A Sustainable Design Blog
Book Report: The Green Design and Print Production Handbook
Perhaps the best way to introduce “The Green Design & Print Production Handbook” is through an excerpt from the book itself:
“The intention behind this book is to turn that feeling of alienation, of powerlessness, into one in which you feel not only connected with what is happening and why, but you understand the practical part you can play in reducing your impact on the environment through your role as a publisher, printer, or author.”
Recommended For: Design students, anyone in the publication industry interested in sustainability processes
( + ) Fun illustrations, offers a ton of insights on both a micro and macro level
( - ) Tone is a little dry and reads like a textbook, sometimes the illustrations don’t make sense with the text
This book is written through the lens of the publication industry, specifically in the UK. That said, if you are not in that industry (like ModSpec) or located in the UK (we wish), there are plenty of gold nuggets to be found throughout the book that offers great sustainability insights like...
#1: Sustainability is a global issue that requires a global response
“The Green Design and Print Production Handbook” focuses on three main resources: water, forestry, and carbon. As our global population increases, our level of consumption increases, which means that the level of pressure on those three natural resources increases as well. Chances are that if you’re reading this, you already care a bit about sustainability and the repercussions this chain will have on us and our planet. (*Internet high-five*) You’re not alone. It’s hard not to feel paralyzingly overwhelmed by the scale of this problem. But there are plenty of organizations on local and global scales that are trying to figure it out too. Look to them for guidance.
For example, since we do a lot of print and packaging work, we at ModSpec count on the Forest Stewardship Council (FSC) and Program for Endorsement of Forest Certification (PEFC) quite often. Both certifiers have rigorous sustainable forestry requirements. If a paper stock we’re looking at isn’t FSC or PEFC certified, we try not to use it.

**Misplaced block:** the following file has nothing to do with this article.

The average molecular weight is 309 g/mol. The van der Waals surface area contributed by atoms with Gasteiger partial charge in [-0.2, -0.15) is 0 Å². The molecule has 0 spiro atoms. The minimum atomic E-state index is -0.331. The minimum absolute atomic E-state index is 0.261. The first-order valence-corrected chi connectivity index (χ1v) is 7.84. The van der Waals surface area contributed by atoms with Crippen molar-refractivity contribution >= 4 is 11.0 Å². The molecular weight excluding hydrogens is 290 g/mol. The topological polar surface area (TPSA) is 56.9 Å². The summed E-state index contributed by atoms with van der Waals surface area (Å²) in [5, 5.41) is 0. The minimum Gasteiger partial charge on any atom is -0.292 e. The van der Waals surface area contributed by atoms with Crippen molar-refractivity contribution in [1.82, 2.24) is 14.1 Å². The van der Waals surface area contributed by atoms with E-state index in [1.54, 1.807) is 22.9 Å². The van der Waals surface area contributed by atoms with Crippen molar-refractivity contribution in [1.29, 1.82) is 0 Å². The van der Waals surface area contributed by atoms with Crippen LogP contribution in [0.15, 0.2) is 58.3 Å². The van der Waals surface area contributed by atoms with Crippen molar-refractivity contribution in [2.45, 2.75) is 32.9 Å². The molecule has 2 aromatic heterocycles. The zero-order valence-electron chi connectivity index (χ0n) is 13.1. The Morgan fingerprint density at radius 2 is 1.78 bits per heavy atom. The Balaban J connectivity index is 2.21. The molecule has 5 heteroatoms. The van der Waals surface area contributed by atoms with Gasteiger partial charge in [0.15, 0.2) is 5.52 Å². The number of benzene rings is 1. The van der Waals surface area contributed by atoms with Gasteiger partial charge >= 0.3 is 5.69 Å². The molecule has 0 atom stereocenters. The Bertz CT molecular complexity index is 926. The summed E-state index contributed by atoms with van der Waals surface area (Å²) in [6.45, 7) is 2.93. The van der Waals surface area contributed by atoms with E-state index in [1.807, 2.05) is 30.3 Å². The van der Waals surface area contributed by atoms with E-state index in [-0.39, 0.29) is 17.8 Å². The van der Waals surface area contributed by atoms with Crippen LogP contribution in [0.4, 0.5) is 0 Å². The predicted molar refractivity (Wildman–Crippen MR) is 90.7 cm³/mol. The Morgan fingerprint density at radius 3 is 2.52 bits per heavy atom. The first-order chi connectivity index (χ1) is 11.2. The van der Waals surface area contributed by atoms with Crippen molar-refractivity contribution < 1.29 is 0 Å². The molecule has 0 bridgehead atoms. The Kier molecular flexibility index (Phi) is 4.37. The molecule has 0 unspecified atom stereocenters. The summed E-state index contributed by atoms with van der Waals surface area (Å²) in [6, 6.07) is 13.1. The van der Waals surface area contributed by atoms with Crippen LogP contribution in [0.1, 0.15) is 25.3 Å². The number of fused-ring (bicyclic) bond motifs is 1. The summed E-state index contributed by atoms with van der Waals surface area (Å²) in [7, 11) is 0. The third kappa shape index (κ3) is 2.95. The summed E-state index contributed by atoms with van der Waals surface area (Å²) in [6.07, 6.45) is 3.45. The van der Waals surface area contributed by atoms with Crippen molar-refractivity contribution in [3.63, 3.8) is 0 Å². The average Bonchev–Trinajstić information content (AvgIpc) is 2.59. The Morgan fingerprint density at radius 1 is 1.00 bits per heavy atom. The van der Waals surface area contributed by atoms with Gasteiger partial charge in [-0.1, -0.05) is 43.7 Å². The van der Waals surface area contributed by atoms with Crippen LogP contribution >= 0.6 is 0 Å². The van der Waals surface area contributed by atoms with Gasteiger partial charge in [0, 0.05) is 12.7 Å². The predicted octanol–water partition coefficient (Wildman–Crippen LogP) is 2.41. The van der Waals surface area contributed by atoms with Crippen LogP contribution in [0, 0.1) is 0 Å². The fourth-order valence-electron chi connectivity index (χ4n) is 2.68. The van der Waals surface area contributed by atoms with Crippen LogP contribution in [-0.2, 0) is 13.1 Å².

#2: Sustainable design isn’t magic, it’s logistics
Sorry, there is no forest-to-table, responsibly forested, magic wand of sustainability. You don’t have to be a magician, just informed. Sustainability is in the details and touches every piece and step of the process. It crosses the office, design, production, and distribution of the product. "The Green Design & Print Production Handbook" gives us some practical tips:
Sustainability in the office:
- Save energy!
- Turn off the lights when no one is in the room
- Turn off your computers at the end of the day
- Your server uses up energy too! Optimize the way you save your files so that your server has to store less data
Sustainability in design:
- Intentional typesetting
- Consider the:
- type size
- leading (space between the lines of type)
- measure (width of a line of type)
- depth (# of lines on a page)
- Consider the:
It’s completely possible to optimize your typesetting for legibility and sustainability. The less paper you need to use, the better!
Sustainability in production:
- When you can, digital printing is the most eco-friendly, although its quality is not as high as lithography
- Always take into consideration the materials you use to print:
- ink: waterless and vegetable-based inks are ideal bease there is no release of VOCs
- type of paper: is the paper FSC or PEFC certified? does it contain recycled content?
- binding method: almost all major publications require some form of glue. Reactive hot-melts (also known as warm-melts), based on solid pre-polymer polyurethanes (or PURs) are currently the most ideal for their lower melting points and degrade easily
Sustainability in distribution:
- Cut back on distribution travel
- When you can printers should be physically located close to the product’s distributor and market
- Overseas printing is popular for financial reasons, but think of all the waste (in energy, natural resources) required to ship your product across the globe
#3: Prevention is the most sustainable thing you can do
The people behind the big recycling campaign has done a stellar job at convincing people to “go green”. They’ve arguably done too great of a job. In fact, according to the waste minimization hierarchy pyramid, recycling is ranked 4th out of 6.
- Waste Prevention - maximum resource conservation - it’s easier to prevent waste than to treat it or clear it up afterwards
- Waste Reduction - minimize production of waste through reducing the amount of materials used to make a product, eliminating use of substances harmful to health, and reducing the amount of energy used to make and deliver the product
- Waste Reuse - incorporating parts of the original product into a new product
- Waste Recycling - processing used or waste material into a new product
- Waste Recovery - reusing the energy used to dispose of the product
- Waste Disposal - aka the landfill - last resort method, but the most common method for waste disposal
Don’t forget, the most sustainable thing you can do is in “prevention” aka if you don’t need it, don’t use it!
Kellie Komorita is a junior graphic designer and corgi-illustrator extraordinaire at Modern Species. For more posts from her, click here.